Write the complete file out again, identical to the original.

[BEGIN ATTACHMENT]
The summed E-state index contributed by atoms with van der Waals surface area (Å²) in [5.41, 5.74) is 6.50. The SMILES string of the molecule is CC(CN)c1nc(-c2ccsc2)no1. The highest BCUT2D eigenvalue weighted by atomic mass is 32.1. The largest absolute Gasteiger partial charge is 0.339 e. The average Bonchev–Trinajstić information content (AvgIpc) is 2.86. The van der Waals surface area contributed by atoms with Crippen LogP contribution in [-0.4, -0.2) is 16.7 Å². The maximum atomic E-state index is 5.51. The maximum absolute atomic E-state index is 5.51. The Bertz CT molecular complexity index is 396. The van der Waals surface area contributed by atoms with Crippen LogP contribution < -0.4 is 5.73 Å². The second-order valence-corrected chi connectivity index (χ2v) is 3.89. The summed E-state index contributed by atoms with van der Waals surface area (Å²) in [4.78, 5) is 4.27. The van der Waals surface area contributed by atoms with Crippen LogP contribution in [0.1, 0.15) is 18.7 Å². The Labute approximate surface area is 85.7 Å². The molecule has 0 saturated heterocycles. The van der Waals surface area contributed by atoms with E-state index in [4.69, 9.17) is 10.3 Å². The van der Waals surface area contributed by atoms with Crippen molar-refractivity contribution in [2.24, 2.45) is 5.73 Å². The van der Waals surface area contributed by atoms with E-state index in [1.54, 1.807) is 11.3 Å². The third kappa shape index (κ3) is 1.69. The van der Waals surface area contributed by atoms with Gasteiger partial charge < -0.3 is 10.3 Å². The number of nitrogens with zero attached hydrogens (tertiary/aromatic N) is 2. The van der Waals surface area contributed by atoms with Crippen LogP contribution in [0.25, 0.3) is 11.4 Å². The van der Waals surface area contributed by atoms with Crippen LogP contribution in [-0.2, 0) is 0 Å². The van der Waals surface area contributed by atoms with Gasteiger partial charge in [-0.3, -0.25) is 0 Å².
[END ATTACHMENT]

The summed E-state index contributed by atoms with van der Waals surface area (Å²) in [5.41, 5.74) is 6.50. The SMILES string of the molecule is CC(CN)c1nc(-c2ccsc2)no1. The highest BCUT2D eigenvalue weighted by atomic mass is 32.1. The largest absolute Gasteiger partial charge is 0.339 e. The average Bonchev–Trinajstić information content (AvgIpc) is 2.86. The van der Waals surface area contributed by atoms with Crippen LogP contribution in [-0.4, -0.2) is 16.7 Å². The maximum atomic E-state index is 5.51. The maximum absolute atomic E-state index is 5.51. The Bertz CT molecular complexity index is 396. The van der Waals surface area contributed by atoms with Crippen LogP contribution < -0.4 is 5.73 Å². The second-order valence-corrected chi connectivity index (χ2v) is 3.89. The summed E-state index contributed by atoms with van der Waals surface area (Å²) in [4.78, 5) is 4.27. The van der Waals surface area contributed by atoms with Crippen LogP contribution in [0.1, 0.15) is 18.7 Å². The Labute approximate surface area is 85.7 Å². The molecule has 0 saturated heterocycles. The van der Waals surface area contributed by atoms with E-state index in [4.69, 9.17) is 10.3 Å². The van der Waals surface area contributed by atoms with Crippen molar-refractivity contribution in [2.24, 2.45) is 5.73 Å². The van der Waals surface area contributed by atoms with E-state index in [1.54, 1.807) is 11.3 Å². The third kappa shape index (κ3) is 1.69. The van der Waals surface area contributed by atoms with Gasteiger partial charge < -0.3 is 10.3 Å². The number of nitrogens with zero attached hydrogens (tertiary/aromatic N) is 2. The van der Waals surface area contributed by atoms with Crippen LogP contribution in [0.25, 0.3) is 11.4 Å². The van der Waals surface area contributed by atoms with Crippen LogP contribution in [-0.2, 0) is 0 Å². The van der Waals surface area contributed by atoms with Gasteiger partial charge in [-0.3, -0.25) is 0 Å².